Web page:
BAKU ($1=1.70 Azerbaijan Manats) — Israeli-made loitering munition IAI Harop belonging to the Air Force of Azerbaijan attacked Armenian targets. This was reported by the Telegram channel Conflict Zone, sharing video materials from the attack. BulgarianMilitary.com recalls that this night Azerbaijan and Armenia resumed buoys along their border.
According to Conflict Zone, Harop IAIs hit an ammunition depot and a military unit of the Armenian Armed Forces. The attack took place in the towns of Jermuk and Sotk. Twitter users also reported explosions in these two areas.
The use of IAI Harop by the Azerbaijani armed forces is not the first time. During the conflict in Nagorno-Karabakh the years 2016, 2018, and 2020 are the actual combat experience of IAI Harop. Apart from Azerbaijan, operators of this drone are Israel, Germany, Morocco, India, Turkey, and Singapore. There is no information on how much Harop loitering ammunition Azerbaijan has purchased from Israel.
About IAI Harop
IAI Harop is designed and manufactured by the Israeli company Israel Aerospace Industries [IAI]. Its primary functional effectiveness is flying between battlefields and positions and engaging the target through self-destruction.
The IAI Harop can be launched in two ways – a ground launcher and a naval launcher. According to Israeli sources, the IAI is working on the possibility that this drone was launched from a combat aircraft.
The operational range of the drone is 1,000 km and it can stay in the air for up to six hours. The drone is not autonomous and is controlled by an operator. The operator can select or reject a moving or static target. The “eyes of the operator” are electro-optical sensors and cameras.
The IAI Harop also has a smaller version for shorter distances. It can remain in the air for up to three hours and is well suited for urban combat and tactical search for enemy individuals who periodically hide and reappear. The warhead of the small version of the drone is a maximum of 4 kg, and the dock of the main larger version is 23 kg.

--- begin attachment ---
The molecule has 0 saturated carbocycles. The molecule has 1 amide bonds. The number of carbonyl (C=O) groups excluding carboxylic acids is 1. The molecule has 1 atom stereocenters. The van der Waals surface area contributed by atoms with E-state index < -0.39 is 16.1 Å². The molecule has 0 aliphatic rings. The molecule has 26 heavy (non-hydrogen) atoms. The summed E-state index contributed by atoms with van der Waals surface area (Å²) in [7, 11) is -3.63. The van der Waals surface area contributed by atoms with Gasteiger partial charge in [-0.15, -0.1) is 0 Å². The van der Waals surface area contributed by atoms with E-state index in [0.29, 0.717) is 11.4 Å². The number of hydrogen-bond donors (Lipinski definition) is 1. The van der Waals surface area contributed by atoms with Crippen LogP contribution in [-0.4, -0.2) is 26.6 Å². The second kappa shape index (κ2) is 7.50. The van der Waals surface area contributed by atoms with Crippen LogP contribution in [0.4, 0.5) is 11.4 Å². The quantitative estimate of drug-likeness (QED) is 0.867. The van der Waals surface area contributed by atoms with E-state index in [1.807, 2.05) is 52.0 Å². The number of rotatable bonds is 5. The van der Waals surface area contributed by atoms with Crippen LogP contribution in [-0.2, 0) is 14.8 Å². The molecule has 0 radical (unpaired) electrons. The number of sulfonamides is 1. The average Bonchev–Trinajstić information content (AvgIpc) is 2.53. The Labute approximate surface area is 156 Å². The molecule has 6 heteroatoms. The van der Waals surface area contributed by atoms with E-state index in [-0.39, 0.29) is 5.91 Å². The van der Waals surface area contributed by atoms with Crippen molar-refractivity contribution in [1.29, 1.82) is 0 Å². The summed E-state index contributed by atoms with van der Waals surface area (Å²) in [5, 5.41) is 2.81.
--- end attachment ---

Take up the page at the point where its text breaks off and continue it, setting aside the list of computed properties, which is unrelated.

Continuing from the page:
Azerbaijan and Armenia had conflicted for Nagorno-Karabakh since February 1988, when the Nagorno-Karabakh Autonomous Region announced its withdrawal from the Azerbaijan SSR.
During the armed conflict in 1992-1994, the Azerbaijani side lost control of Nagorno-Karabakh and the seven areas. Since 1992, negotiations were conducted within the OSCE Minsk Group framework on a peaceful conflict settlement. The group led by co-chairs – Russia, the USA, and France.
In 1994, Azerbaijan, Armenia, and the unrecognized Nagorno-Karabakh Republic, through Russia’s mediation, signed the Bishkek Armistice Protocol. At the same time, military operations did not stop there, which periodically renewed. The most significant exacerbation of the conflict was the four-day war of 2016. Then hundreds of soldiers on both sides became victims.
During a meeting with the President of Azerbaijan last year, Russian Foreign Minister Sergei Lavrov called for rhetoric that would go against the fundamental principles endorsed by both sides and enshrined in the UN Charter and the Helsinki Final Act when resolving the situation around Nagorno-Karabakh. Simultaneously, the head of the Russian Foreign Ministry admitted that much more needs to be done to achieve a long-term political settlement.
The situation in Nagorno-Karabakh escalated on September 27, 2020, active clashes are taking place in the disputed territory. Martial law introduced in Azerbaijan and Armenia and both countries announced mobilization. Both sides reported killed and wounded, including civilians. In Baku, they told the control of several Karabakh villages and strategic heights. Yerevan also says about the shelling of the territory of Armenia. After six weeks of fighting, Baku gained a significant advantage and territorial gains. A trilateral peace agreement was signed on the night of November 9-10, 2020.
It led to a ceasefire and deployed Russian peacekeepers in the region to remain there for at least five years. Armenia undertook to transfer to Azerbaijan the occupied territories in Nagorno-Karabakh and three adjacent areas. The road connecting Armenia with the separatist region’s capital, Stepanakert, is protected by Russian troops.
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